Painting, Photography and Film 1920-1940
Location: Museum MORE, Gorssel
For the first time in a Dutch museum, neorealistic painting, New Photography and interbellum film will meet in one exhibition. This unique exhibition shows how these three art forms in the Netherlands, at the time, had a strong affinity.
Image: Pyke Koch, Portrait of Asta Nielsen, 1929, collection Centraal Museum Utrecht ©Pictoright
Film makers, photographers and painters chose similar themes and stylistic means. They looked at visible reality with a new, modern look. Their portraits, still lifes, cityscapes and nature close-ups are characterized by surprising and unusual (camera) views, abrupt cuts, strong light-dark contrasts or a razor-sharp representation of an entire image surface.
These developments caused a creative explosion in an artistic environment in which artists knew each other well and were members of the same artists’ associations. Internationally operating photographers and artists Erwin Blumenfeld, Eva Besnyö and Paul Citroen played a key role in this. Their work will be on display alongside paintings by Dutch neorealistic leaders from the art of painting such as Pyke Koch, Raoul Hynckes, Wim Schuhmacher, Carel Willink and Charley Toorop.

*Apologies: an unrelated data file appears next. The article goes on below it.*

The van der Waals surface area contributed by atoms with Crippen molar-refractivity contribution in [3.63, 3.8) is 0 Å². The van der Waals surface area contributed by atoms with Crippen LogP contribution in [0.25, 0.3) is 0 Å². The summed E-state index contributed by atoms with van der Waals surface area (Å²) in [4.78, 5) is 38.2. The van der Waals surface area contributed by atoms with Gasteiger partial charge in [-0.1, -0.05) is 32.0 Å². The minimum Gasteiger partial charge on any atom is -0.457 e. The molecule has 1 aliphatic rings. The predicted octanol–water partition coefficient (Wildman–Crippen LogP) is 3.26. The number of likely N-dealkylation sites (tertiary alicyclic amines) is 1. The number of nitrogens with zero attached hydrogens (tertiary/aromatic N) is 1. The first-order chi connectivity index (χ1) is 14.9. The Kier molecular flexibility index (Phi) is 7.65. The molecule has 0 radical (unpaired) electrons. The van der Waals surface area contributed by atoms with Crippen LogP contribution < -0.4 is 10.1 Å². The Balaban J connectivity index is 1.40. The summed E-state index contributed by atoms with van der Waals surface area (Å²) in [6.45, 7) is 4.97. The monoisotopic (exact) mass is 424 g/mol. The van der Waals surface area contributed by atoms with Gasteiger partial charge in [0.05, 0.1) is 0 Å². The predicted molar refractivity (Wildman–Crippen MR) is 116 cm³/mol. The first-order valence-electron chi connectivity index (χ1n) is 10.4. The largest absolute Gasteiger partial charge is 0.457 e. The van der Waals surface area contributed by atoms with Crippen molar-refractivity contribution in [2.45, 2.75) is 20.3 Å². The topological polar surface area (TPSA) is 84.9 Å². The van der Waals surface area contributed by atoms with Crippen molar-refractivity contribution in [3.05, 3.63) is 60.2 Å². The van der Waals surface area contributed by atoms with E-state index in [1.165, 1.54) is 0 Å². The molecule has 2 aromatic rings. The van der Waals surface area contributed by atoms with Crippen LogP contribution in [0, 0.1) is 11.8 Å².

Theo Stiphout | 1933 | Museum Helmond
Jan Ouwersloot, Leidseplein bij avond, 1934, Stedelijk Museum Amsterdam
Cinema as inspiration
Painter Pyke Koch was fascinated by modern German cinema and in particular the actress Asta Nielsen (1881-1972), one of the first international film stars. A photo of Nielsen from 1925 to promote the film Joyless Street (Die Freudlose Gasse) by director Georg Wilhelm Pabst inspired Koch to paint her portrait in 1929.
Asta Nielsen (1881-1972), Danish film diva in 1925